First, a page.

There’s nothing more annoying – and costly – in the bathroom than a leaky toilet. Every drop into the bowl represents a penny being absorbed that adds up to significant overages on your monthly bill. Another result of a leaky toilet is the bowl getting low and refilling itself in the middle of the night or every 25 minutes, making you think you have a ghost with a bad prostate as a roommate. Some people get used to the white noise of a toilet flushing after putting up with it for years but a better solution is to try these tips for fixing that freaky leak.
You can check the first item off your list on whether or not to fix a leaky toilet by first finding out if you have one. Place food coloring in the tank of the toilet and if the bowl starts filling up with colored water, congratulations you’ve got a leak to fix.
Watch the Toilet Flush
The best way to figure out what is causing the toilet to leak or function improperly is to get a bird’s eye view of the situation. Sure, you may not be very familiar with how the internal workings of a toilet are supposed to operate but taking off the back lid and just watching it operate will help cross off general malfunctions. You might notice that there is something lodged in the flapper or that the toilet chain is tangled or any other tell-tale signs which could be causing this irritating leak.
Make Sure the Water Line is Met
Checking out your toilet’s water line is much akin to the doctor putting the stethoscope on a patient’s heart. Water that is significantly below the fill line is a sure sign of a leak somewhere in the toilet mechanism. On the other hand, water that is beyond the line shows that there may be blockage somewhere preventing the tank from draining completely.
Examine the Refill Tube
There is a small tube with a clip on it that points to a pipe (overflow pipe) in the toilet. When you flush the toilet you’ll notice how this small refill tube shoots water into the pipe. The first thing you should inspect is if the refill tube has obvious leaks in it. Next make sure the alignment of the refill tube is just above the overflow pipe and not submerged. Finally make sure the refill tube has a natural flow to it, kind of like an up-facing arc so that water doesn’t get stuck in the tube.
Check the Flapper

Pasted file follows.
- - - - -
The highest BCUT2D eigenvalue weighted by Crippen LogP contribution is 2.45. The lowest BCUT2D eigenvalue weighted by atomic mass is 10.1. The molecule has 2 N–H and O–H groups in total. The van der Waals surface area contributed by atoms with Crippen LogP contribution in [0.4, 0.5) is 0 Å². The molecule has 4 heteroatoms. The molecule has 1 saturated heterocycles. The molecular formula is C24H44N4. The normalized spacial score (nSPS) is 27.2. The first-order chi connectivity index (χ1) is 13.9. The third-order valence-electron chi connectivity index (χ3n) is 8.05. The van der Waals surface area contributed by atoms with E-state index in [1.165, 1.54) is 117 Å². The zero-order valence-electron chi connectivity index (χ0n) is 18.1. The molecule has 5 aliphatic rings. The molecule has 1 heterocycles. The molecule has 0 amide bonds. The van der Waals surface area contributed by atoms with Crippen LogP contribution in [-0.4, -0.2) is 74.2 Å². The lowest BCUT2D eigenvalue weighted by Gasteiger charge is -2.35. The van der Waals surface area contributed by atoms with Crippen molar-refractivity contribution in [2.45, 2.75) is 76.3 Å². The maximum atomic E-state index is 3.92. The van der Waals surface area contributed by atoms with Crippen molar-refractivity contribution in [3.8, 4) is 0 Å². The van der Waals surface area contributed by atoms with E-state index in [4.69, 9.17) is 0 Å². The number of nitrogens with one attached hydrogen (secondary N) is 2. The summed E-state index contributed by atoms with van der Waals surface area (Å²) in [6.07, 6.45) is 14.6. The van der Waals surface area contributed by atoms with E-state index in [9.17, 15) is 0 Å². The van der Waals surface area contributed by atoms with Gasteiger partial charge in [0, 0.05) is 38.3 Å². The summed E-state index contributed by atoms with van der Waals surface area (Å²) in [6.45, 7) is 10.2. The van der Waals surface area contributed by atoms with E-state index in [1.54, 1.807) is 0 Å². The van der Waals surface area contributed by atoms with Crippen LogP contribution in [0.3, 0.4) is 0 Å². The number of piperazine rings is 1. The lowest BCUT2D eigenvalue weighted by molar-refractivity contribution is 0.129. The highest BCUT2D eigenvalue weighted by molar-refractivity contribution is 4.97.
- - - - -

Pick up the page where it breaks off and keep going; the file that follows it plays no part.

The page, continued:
Toilet flappers are the small valves that open and close to let water in and out. Over the years these devices will become worn and will thus let water out even when closed. In many cases replacing this flapper is the $3.00 fix a leaky toilet fix that has been jacking up your water bill for months.
Before buying and installing a new ball cock assembly, first try adjusting it to allow different water levels. This unit is the one with the noticeable floating ball that rises as the toilet fills with water and shuts off when it reaches a certain level. There are four different types of ballcock assembly types so you’ll have to investigate your specific unit. Most often there is a screw that turns to adjust the unit up and down. Experiment with the height with this screw and gently bend the float assembly upward or downward until water reaches the correct line and the leaks stop.
Inspect the Float
Another thing to investigate is the ball float itself. The device should be sitting fully on top of the water and if it is submerged in any way there could be a small hole in the ball. This is an easy and inexpensive fix as the ball simply screws off the arm.
Adjust the Chain
A chain runs from the flip lever to the flapper and serves as the bridge between the two objects. The chain pulls the flapper up to let water out when flushed and guides it back down during the refill. The chain can not be too tight or too lose or else the toilet won’t flush or refill properly. Inspect and/or adjust the chain so that there’s minimal slack when the flapper is closed.
Bent Lift Arm
The arm that runs from the fill valve to the ball float is known as the lift arm. Sometimes slight bending is required to get the water line to the correct level. If this device gets too bent up though it will inhibit the efficient flushing of the toilet. In some cases its best just to replace this device.
Other Slow Leak Causes
There are a number of rubber gaskets,washers and other small devices inside the toilet that could be the cause of a slow leak. These can deteriorate and crack letting water flow when it’s not supposed to. Inspecting and replacing these small components could be the key to stopping the water flow the way to finally find the success to fix a leaky toilet.
Most solutions to the problem of a leaky toilet are relatively inexpensive to purchase and viable DIY projects. Of course if you don’t feel comfortable messing with the plumbing and toilet components, a professional plumber can usually solve the problem in less than an hour. It may be excruciating to pay for a service call, but remember that a silent leak in a toilet could be using up to 7,000 gallons of water per month.